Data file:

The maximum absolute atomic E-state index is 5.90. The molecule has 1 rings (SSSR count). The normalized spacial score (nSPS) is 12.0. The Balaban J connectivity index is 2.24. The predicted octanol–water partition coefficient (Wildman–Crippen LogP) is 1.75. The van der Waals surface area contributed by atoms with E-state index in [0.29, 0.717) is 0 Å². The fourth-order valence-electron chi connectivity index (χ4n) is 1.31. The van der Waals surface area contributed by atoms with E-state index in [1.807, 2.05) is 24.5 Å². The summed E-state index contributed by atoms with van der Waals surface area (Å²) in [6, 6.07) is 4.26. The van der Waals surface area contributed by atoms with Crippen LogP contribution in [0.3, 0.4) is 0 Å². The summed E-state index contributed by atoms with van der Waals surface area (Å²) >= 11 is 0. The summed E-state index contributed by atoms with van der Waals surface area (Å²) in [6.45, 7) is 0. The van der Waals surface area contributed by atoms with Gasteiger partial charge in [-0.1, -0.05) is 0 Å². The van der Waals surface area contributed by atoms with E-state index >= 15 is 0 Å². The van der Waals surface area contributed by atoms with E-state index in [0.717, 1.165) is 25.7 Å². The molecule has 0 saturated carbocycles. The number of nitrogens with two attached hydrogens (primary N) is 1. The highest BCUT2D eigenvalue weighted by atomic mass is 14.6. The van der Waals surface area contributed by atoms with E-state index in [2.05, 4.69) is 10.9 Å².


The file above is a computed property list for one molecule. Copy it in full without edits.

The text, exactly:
The maximum absolute atomic E-state index is 5.90. The molecule has 1 rings (SSSR count). The normalized spacial score (nSPS) is 12.0. The Balaban J connectivity index is 2.24. The predicted octanol–water partition coefficient (Wildman–Crippen LogP) is 1.75. The van der Waals surface area contributed by atoms with E-state index in [0.29, 0.717) is 0 Å². The fourth-order valence-electron chi connectivity index (χ4n) is 1.31. The van der Waals surface area contributed by atoms with E-state index in [1.807, 2.05) is 24.5 Å². The summed E-state index contributed by atoms with van der Waals surface area (Å²) in [6, 6.07) is 4.26. The van der Waals surface area contributed by atoms with Crippen LogP contribution in [0.3, 0.4) is 0 Å². The summed E-state index contributed by atoms with van der Waals surface area (Å²) >= 11 is 0. The summed E-state index contributed by atoms with van der Waals surface area (Å²) in [6.45, 7) is 0. The van der Waals surface area contributed by atoms with Gasteiger partial charge in [-0.1, -0.05) is 0 Å². The van der Waals surface area contributed by atoms with E-state index >= 15 is 0 Å². The van der Waals surface area contributed by atoms with E-state index in [0.717, 1.165) is 25.7 Å². The molecule has 0 saturated carbocycles. The number of nitrogens with two attached hydrogens (primary N) is 1. The highest BCUT2D eigenvalue weighted by atomic mass is 14.6. The van der Waals surface area contributed by atoms with E-state index in [2.05, 4.69) is 10.9 Å².